This action was filed by Mrs. Croce on July 21, 1978 against Philip Kurnit ("Kurnit"), a New Jersey resident and a member of the bars of New York, New Jersey and California, Thomas R. Picardo, a New York *886 resident, also known as Tommy West ("West"), Dennis Minogue, also known as Terry Cashman ("Cashman"), a New Jersey resident, Cashman, Pistilli & West ("CP & W"), a New York partnership, Blendingwell Music, Inc. ("Blendingwell"), a New York Corporation, Cashwest Productions, Inc. ("Cashwest"), a New York corporation and Lifesong Records, Inc. ("Lifesong"), a New York corporation and a subsidiary of Blendingwell. Kurnit, West and Cashman are officers of Blendingwell, Cashwest and Lifesong. The complaint set forth nine counts containing causes of action for breach of fiduciary duty (Count 1), fraud (Count 2), unconscionability (Count 3), breach of contracts (Counts 4, 5 and 6), replevin (Count 7), conversion (Count 8) and breach of fiduciary duty (Count 9).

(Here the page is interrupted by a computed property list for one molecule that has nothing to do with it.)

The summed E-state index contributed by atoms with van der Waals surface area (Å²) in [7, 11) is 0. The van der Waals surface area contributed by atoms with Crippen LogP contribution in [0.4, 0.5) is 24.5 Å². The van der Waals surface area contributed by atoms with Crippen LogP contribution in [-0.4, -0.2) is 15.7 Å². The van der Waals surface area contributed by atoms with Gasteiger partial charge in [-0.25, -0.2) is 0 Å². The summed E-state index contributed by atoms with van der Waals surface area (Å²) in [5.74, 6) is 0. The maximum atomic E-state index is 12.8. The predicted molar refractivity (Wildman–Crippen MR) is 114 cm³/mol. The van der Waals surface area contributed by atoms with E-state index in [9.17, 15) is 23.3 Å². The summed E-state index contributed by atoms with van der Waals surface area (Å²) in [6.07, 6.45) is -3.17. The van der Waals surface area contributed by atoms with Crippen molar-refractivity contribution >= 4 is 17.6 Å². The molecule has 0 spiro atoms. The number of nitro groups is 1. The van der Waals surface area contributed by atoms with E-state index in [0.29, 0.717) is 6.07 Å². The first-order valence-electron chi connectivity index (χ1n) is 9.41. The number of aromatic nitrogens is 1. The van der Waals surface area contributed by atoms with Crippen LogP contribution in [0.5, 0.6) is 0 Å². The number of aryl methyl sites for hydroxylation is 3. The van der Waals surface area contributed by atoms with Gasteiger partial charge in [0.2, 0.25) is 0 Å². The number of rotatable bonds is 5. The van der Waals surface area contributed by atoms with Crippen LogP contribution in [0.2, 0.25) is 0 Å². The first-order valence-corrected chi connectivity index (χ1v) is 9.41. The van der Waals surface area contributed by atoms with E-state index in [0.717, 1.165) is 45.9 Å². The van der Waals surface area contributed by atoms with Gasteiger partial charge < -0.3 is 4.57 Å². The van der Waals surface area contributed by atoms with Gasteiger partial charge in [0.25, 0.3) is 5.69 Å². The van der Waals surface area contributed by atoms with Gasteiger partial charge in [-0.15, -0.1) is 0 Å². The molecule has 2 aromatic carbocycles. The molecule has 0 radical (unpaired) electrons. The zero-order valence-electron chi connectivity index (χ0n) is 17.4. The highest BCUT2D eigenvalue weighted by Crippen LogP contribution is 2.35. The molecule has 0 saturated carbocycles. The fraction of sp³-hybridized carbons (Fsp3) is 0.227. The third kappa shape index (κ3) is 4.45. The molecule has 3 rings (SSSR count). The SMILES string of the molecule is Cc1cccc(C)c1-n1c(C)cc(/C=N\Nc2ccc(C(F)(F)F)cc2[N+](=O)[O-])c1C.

The action was initially assigned to Honorable Thomas P. Griesa and subsequently reassigned to the Honorable Abraham Sofaer, both of whom recused themselves, and then to the Honorable Lawrence Pierce. Upon Judge Pierce's elevation to the Second Circuit, the case was then reassigned to this court. Magistrate Sinclair supervised discovery which turned out to be a difficult and arduous task.

Two motions for summary judgment were made and denied, one by Judge Sofaer on August 1, 1979 and one by this court on May 20, 1982. In addition various discovery and pretrial motions were made, and at the request of the defendants the court directed by its opinion of May 20, 1982 that the trial be bifurcated, that the contract issues, Counts 4, 5, 6, 7 and 8, be tried first, to be followed by the trial of Counts 1, 2, 3 and 9.